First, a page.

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September 2, 2014 | 7th Elul 5774

Workers of the World? II

November 23, 2003
Marc Rosenstein

From the beginning, there have been at least two conflicting visions competing for the heart of Zionism: normalization and utopianism:

Netanyahu's laissez faire Zionism is rooted in a long tradition that sees Zionism as a process of normalization: Israel will cease being a pariah nation, a people of rootless, unproductive, luftmenschen; the return to the land will be a return to history, to a normal economic structure. In our own state, in our own land, we will be landowners and peasants, tycoons and proletarians, cops and robbers; we will be a state like any other [modern western European] state. We will rejoin the family of nations, and will experience all the joys and frustrations, satisfactions and ills of any normal state. A return to a national life with all that that entails. After all, the meaning of the Zionist revolution, in this view, is the redefinition of Judaism as a nationality, not a religion. Thus, Israel should be a Jewish state the way France is a French state, with no "Jewish moral" content. In the words of an early proponent of this approach, Jacob Klatzkin (1914),

In longing for our land we do not desire to create there a base for the spiritual values of Judaism. To regain our land is for us an end in itself -- the attaining of a free national life. The content of our life will be national when its forms become national. Indeed, let it not be said that the land is a precondition for a national life; living on the land is ipso facto the national life?. [Zionism's] basic intention, whether consciously or unconsciously, is to deny any conception of Jewish identity based on spiritual criteria.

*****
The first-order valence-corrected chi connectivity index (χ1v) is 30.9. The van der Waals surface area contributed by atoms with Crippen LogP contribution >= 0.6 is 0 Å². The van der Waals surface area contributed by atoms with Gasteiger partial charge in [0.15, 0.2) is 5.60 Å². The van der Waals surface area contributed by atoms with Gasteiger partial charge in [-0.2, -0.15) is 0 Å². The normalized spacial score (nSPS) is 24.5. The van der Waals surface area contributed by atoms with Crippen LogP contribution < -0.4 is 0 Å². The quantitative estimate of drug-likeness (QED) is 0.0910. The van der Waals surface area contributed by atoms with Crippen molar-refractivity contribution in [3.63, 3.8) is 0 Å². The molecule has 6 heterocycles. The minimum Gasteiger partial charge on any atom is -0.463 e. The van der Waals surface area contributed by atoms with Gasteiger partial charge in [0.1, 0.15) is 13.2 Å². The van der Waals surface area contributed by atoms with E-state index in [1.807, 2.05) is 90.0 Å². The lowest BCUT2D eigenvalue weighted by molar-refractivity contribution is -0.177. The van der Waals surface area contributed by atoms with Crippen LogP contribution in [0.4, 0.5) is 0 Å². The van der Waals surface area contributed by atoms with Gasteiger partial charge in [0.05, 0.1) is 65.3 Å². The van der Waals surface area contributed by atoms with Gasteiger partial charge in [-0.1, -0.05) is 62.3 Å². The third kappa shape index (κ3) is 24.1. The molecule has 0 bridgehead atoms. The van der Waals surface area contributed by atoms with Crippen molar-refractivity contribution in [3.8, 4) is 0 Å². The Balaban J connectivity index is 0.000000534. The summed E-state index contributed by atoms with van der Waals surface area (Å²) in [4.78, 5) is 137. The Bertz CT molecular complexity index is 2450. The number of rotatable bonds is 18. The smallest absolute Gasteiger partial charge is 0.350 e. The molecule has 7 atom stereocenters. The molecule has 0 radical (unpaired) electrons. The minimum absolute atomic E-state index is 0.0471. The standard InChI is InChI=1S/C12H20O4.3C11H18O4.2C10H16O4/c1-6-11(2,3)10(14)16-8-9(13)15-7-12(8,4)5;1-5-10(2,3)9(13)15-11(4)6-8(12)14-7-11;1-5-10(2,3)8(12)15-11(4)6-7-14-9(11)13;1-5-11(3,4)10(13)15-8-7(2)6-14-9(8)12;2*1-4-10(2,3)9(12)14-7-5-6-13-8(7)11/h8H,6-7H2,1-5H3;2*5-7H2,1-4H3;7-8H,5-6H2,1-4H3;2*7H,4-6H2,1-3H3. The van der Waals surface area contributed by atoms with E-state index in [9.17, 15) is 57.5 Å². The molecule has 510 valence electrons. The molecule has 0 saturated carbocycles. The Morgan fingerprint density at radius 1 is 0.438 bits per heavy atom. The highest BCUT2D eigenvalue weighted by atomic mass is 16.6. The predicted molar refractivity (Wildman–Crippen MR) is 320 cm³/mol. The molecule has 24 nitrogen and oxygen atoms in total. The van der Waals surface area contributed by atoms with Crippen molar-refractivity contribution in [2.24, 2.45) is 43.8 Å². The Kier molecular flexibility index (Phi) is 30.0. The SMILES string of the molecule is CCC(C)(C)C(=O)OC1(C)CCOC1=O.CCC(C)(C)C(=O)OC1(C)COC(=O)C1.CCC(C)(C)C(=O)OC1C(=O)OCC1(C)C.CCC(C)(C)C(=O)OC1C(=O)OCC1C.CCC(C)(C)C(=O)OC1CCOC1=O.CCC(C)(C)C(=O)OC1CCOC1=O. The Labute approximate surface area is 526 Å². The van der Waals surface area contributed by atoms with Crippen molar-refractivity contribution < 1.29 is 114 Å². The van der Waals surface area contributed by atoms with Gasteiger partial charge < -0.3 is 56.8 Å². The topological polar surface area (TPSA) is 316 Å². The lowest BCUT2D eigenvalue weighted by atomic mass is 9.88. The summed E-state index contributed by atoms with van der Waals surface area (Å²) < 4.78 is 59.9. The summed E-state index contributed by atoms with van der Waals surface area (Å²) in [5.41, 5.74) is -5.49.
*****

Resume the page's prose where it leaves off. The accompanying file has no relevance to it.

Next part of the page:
The Histadrut (Israel Labor Federation), and what is left of the coalition of labor parties and party fragments are also the heirs of a century-old tradition that left its imprint on every are of life in Mandatory Palestine and later the Israeli state: Utopian Zionism found its most distinctive expression in the powerful linkage of two seemingly incompatible movements: Zionism and socialism. Socialism, after all was a cosmopolitan, universalistic philosophy, which saw ethnic, religious, and national identities as vestiges of the old order -- indeed, as tools of exploitation, perpetuating injustice. Orthodox socialists had nothing but contempt for Zionism, which was certainly a counterrevolutionary phenomenon. And yet, a whole generation of young, Eastern European Jewish idealists was swept away by the faith that a synthesis of the two movements was possible.

Nahman Syrkin, one of the formulators of this synthesis, wrote in 1898:

The Jewish state can come about only if it is socialist; only by fusing with socialism can Zionism become the ideal of the whole Jewish people -- of the proletariat, the middle class, and the intelligentsia. All Jews will be involved in the success of Zionism, and none will be indifferent. The messianic hope, which was always the greatest dream of exiled Jewry, will be transformed into political action. The Jewish people, presently living in misery, will gain lofty content?. From the humblest and most oppressed of all peoples it will be transformed to the proudest and greatest. The Jews will derive their moral stature from their travail, and out of the pain of their existence will come a pattern of noble living. The Jew is small, ugly, servile, and debased when he forgets and denies his great character. He becomes distinguished and beautiful in the moral and social realms when he returns to his true nature.

It is fascinating that after a century of Zionist thought and activity -- and over half a century of statehood -- we are as divided as ever over the fundamental nature of the whole enterprise!

 

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